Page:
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Understanding Native Behavioral Health: Problems and Solutions One Sky Center R Dale Walker, MD Patricia Silk Walker, PhD Michelle Singer Doug Bigelow,

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Presentation on theme: "Understanding Native Behavioral Health: Problems and Solutions One Sky Center R Dale Walker, MD Patricia Silk Walker, PhD Michelle Singer Doug Bigelow,"— Presentation transcript:

1 Understanding Native Behavioral Health: Problems and Solutions One Sky Center R Dale Walker, MD Patricia Silk Walker, PhD Michelle Singer Doug Bigelow, PhD Association of American Indian Physicians Annual Meeting Portland, Oregon August 12, 2011

2 One Sky Center Staff 2 Susan Michelle Patricia Doug Dale

3 3 One Sky Center 1.Opportunity 2. Research 3.Excellence 8.Tribal Leadership 4.Training 5. Consultation 6. Technical Assistance 7. Education 9. Mentorship

4 4 One Sky Center Outreach

5 WHO ARE INDIGENOUS PEOPLES? “Indigenous peoples remain on the margins of society: they are poorer, less educated, die at a younger age, are much more likely to commit suicide, and are generally in worse health than the rest of the population." (Source: The Indigenous World 2006, International Working Group on Indigenous Affairs (IWGIA) WHO 5

6 6

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8 Native Healthcare Resource Disparities 8

9 9 Agencies Involved in B.H. Delivery 1. Indian Health Service (IHS) A. Mental Health B. Primary Health C. Alcoholism / Substance Abuse 2. Bureau of Indian Affairs (BIA) A. Education B. Vocational C. Social Services D. Police 3. Tribal Health 4. Urban Indian Health 5.State and Local Agencies 6.Federal Agencies: SAMHSA, VAMC, Justice

10 Social Determinates of Health: Whitehall Studies Within a hierarchical society, there is a social gradient for morbidity and mortality. (Poverty, sanitation, nutrition, and shelter are controlled.) Higher status folks live longer and healthier. Health Care Improvement Needs More Than Money: Opportunity, Empowerment, Security, Control, and Dignity…. 10 Dec 9, Marmot Amartya Sen 1998 Nicholas Stern 2004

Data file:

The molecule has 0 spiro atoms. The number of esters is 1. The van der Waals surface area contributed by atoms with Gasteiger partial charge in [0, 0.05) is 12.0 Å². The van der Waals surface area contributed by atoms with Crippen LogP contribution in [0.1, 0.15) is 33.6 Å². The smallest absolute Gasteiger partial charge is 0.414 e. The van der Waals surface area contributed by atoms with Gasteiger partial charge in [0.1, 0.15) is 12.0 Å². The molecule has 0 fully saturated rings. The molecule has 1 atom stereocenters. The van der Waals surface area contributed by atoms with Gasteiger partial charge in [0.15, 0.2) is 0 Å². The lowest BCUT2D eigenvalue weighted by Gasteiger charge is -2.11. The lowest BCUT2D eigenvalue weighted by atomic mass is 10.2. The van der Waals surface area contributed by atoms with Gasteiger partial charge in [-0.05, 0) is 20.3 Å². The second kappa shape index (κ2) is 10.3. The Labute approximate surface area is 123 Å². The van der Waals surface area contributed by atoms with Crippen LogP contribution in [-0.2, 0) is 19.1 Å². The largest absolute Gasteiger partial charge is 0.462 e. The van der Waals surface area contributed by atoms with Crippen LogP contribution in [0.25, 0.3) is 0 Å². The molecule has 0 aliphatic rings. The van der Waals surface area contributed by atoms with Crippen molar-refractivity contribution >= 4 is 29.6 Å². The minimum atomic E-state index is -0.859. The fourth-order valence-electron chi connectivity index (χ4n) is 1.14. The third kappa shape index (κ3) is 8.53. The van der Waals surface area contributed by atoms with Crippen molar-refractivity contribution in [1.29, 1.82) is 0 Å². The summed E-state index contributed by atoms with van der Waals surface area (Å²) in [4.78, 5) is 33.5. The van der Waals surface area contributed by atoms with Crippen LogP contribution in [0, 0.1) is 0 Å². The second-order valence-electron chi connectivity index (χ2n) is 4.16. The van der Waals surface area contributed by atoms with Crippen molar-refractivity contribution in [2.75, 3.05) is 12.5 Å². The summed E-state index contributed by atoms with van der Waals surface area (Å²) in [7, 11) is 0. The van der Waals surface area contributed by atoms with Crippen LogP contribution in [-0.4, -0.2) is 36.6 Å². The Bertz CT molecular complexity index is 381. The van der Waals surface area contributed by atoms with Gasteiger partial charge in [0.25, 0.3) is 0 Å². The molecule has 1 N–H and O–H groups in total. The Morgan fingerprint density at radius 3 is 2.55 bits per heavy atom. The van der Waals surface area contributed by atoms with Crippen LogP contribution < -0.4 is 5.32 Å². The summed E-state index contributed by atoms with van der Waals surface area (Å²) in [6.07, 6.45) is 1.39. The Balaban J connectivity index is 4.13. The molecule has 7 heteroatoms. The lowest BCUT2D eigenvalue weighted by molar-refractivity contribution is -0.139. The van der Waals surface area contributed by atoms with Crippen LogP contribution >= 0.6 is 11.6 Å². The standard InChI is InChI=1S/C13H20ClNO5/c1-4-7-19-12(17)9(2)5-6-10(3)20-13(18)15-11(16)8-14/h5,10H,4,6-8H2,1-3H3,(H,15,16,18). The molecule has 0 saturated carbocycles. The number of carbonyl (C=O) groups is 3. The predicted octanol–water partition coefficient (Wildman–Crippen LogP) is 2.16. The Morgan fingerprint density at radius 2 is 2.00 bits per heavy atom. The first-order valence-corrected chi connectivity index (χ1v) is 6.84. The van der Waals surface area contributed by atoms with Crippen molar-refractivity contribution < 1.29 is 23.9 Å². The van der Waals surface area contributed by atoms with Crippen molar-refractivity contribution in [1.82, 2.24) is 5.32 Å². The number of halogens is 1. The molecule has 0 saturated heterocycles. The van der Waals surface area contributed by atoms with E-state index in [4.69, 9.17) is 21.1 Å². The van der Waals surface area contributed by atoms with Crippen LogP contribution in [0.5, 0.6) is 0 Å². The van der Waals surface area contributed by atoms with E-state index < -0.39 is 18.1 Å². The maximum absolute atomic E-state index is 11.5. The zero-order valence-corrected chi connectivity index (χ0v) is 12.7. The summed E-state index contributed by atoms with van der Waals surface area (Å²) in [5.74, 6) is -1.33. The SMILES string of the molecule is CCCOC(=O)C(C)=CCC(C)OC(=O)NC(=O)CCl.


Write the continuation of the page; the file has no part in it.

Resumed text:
11 Critical Elements for Native Peoples Self determination Ecology and environment Economic prosperity, fairness and equity Leadership and capacity strengthening Racism / dominance / imperialism Healing, services, systems, structures Cultural sustainability, protection, stewardship Land Human rights 11

12 DETERMINANTS OF HEALTH: RACE AND ETHNICITY Economic Political Social Educational Employment Income Access to health care Environment Law Enforcement / Justice Home Colonialism as a Broader Social Determinant of Health 12

13 It’s the Economy, Stupid Recession hit minorities much harder than whites, report says Overall, whites suffered a fraction of the loss that hit Hispanics, Blacks. Orlando Sentinel. Race, Gender and Structural Inequalities in the Great Recession and the Recovery (Joel Wendland, Political Affairs) America's massive racial wealth gap (The Week) Separate but unequal: Charts show growing rich-poor gap (CNN NEWS) It’s the inequality, Stupid (Zachary Roth | The Lookout)Zachary RothThe Lookout White Americans Are A Record 20 Times Wealthier Than Black Americans (Business Insider)

14 Building a Better America—One Wealth Quintile at a Time Michael I. Norton1 and Dan Ariely2

15 Recession Worsens Racial Wealth Gap

16 Who Rules America? Wealth, Income, and Power. Net WorthFinancial Wealth

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18 18 Behavioral Health Care Issues